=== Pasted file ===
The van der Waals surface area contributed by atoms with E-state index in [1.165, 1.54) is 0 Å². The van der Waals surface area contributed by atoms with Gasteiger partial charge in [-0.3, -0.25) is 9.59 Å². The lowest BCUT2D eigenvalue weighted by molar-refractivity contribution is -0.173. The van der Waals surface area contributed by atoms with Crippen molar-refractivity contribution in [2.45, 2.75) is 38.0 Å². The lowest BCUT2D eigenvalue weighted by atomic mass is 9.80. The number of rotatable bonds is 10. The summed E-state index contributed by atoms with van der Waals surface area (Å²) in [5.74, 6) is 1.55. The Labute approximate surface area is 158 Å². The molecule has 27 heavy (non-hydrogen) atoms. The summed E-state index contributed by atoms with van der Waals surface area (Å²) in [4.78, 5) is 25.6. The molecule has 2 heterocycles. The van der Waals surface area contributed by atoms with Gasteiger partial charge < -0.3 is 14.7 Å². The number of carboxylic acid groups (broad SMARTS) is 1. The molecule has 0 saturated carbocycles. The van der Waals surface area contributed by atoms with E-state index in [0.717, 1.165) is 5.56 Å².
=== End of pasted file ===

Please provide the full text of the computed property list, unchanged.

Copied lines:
The van der Waals surface area contributed by atoms with E-state index in [1.165, 1.54) is 0 Å². The van der Waals surface area contributed by atoms with Gasteiger partial charge in [-0.3, -0.25) is 9.59 Å². The lowest BCUT2D eigenvalue weighted by molar-refractivity contribution is -0.173. The van der Waals surface area contributed by atoms with Crippen molar-refractivity contribution in [2.45, 2.75) is 38.0 Å². The lowest BCUT2D eigenvalue weighted by atomic mass is 9.80. The number of rotatable bonds is 10. The summed E-state index contributed by atoms with van der Waals surface area (Å²) in [5.74, 6) is 1.55. The Labute approximate surface area is 158 Å². The molecule has 27 heavy (non-hydrogen) atoms. The summed E-state index contributed by atoms with van der Waals surface area (Å²) in [4.78, 5) is 25.6. The molecule has 2 heterocycles. The van der Waals surface area contributed by atoms with Gasteiger partial charge < -0.3 is 14.7 Å². The number of carboxylic acid groups (broad SMARTS) is 1. The molecule has 0 saturated carbocycles. The van der Waals surface area contributed by atoms with E-state index in [0.717, 1.165) is 5.56 Å².